6. Recognise what triggers stress in your work role and find ways to manage this: sometimes our frustrations and stress points are an ongoing source of stress. The impact of managing multiple roles as carer, parent, employee, friend and or other obligations can become overwhelming. It is important to find the right level of support for your difficulties and recognise what trigger points cause stress. These may be unique to you because of your history, experience and relationships. Self awareness is the first step to managing emotions and stress that appear to dominate your life. Keeping a diary or journal might help you to monitor your stress trigger points and reactions so that you can find helpful strategies to manage them.

  7. Get professional help to manage or regulate strong emotions or distress: many people do not recognise they require additional support to manage their emotions, help with relationship difficulties or manage the impact of major life events such as illness, bereavement, loss or separation. Stigma is also often associated with seeking help for mental health difficulties despite the fact we all have emotional chanllenges and difficulties at some point in our life. Counsellors and psychotherapists are skilled at talking with individuals or groups of people about these challenges and finding ways to navigate them. Ask your workplace for their wellbeing support details or your GP can direct you to free or discounted services available in your local area.

  8. Find a coach or mentor to help you grow to another level: many coaches and mentors have the skill to help others navigate the difficult balance of maintaining career goals, juggling family commitments and / or building a business. In addition, the attention to emotional resilience is often part of the conversation to ensure thought and mind habits are in line with your goals and expectations. Ask for recommendations to find a coach or mentor that has experience and success of doing what you have a goal to acheive.

  9. If you are an expert in your role find a way to share your talents and skills to help others: many of us have a variety of skills that we hold and only use a small proportion of them. If you have been in your profession for a while or have held other roles with different skills there are many that are starting out and require mentoring or teaching to get to where you are. Recognise that you are experienced and start a blog or write a book about your profession. It will get you recognised and bring more opportunities your way. Experts can also be experts by experience, so if you have navigated trauma, stress or other adverse circumtances you could make a good mentor for others going through a similar challenge. Hospitals, social care departments and other services often use experts by experience as volunteers; leading to potential job role opportunities.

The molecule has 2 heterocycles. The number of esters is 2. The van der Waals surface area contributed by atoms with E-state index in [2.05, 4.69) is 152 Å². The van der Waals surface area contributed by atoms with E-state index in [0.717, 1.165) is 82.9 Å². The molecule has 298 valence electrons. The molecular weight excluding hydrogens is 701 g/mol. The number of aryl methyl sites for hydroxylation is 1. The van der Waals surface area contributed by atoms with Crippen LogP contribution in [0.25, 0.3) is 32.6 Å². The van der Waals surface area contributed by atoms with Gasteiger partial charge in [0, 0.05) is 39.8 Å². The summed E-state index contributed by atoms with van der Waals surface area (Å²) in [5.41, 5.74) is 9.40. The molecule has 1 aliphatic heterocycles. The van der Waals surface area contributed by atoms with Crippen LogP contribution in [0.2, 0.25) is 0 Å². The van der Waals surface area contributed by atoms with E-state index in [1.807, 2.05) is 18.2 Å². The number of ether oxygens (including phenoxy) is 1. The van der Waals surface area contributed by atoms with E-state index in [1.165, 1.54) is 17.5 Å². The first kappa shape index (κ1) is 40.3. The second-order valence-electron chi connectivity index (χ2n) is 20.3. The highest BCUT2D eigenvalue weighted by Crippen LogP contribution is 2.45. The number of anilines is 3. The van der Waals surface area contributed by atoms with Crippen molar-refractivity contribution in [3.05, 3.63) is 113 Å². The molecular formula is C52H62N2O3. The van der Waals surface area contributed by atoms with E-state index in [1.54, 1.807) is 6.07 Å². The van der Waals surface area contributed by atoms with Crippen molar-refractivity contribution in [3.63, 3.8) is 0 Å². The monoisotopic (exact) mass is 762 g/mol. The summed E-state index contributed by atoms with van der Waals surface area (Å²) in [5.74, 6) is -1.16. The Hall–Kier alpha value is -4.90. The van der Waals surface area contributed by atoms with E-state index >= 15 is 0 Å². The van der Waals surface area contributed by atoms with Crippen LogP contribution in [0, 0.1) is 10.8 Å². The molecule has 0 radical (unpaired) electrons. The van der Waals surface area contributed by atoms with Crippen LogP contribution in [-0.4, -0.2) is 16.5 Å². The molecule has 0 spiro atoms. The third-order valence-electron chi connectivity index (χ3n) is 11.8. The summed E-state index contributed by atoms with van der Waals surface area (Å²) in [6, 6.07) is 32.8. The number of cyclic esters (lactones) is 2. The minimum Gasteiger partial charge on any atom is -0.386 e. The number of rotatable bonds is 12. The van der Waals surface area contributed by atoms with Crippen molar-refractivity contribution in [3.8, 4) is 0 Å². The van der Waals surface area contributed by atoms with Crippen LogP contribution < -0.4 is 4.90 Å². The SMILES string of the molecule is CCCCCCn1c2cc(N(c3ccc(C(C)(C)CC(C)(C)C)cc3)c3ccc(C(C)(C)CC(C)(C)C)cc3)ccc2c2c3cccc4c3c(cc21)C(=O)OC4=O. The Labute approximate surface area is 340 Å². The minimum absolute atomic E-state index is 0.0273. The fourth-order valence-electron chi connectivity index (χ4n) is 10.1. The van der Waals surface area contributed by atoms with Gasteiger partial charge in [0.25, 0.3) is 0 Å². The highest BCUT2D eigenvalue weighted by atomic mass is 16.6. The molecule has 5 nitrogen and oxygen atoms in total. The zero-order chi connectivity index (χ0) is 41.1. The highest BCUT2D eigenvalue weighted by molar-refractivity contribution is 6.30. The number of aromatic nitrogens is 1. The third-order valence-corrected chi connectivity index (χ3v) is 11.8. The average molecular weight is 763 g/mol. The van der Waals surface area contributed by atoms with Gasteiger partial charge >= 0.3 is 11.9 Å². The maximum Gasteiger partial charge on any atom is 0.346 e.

10. If all else fails...research similar roles and organisations and develop a transition / exit plan: when you have tried all the above strategies and have not changed your circumstances it may be a sign that you need to move on. Moving on can be to something similar or completely different if you have the right skills or a willingness to learn them. Planning an exit strategy will be more fullfilling than leaving the role in a forced or unplanned way and leaves the door open to return if you change your mind. Moving on should not be seen as failure as life has a way of positioning us into more helpful and fulfilling places, even if we did not imagine we would get there!

We hope you will find these ideas encouraging and helpful for your future prosperity. Please do sign up to our online forum to share your experiences and ideas for others to prosper alongside you.

Look out for our masterclass details coming soon....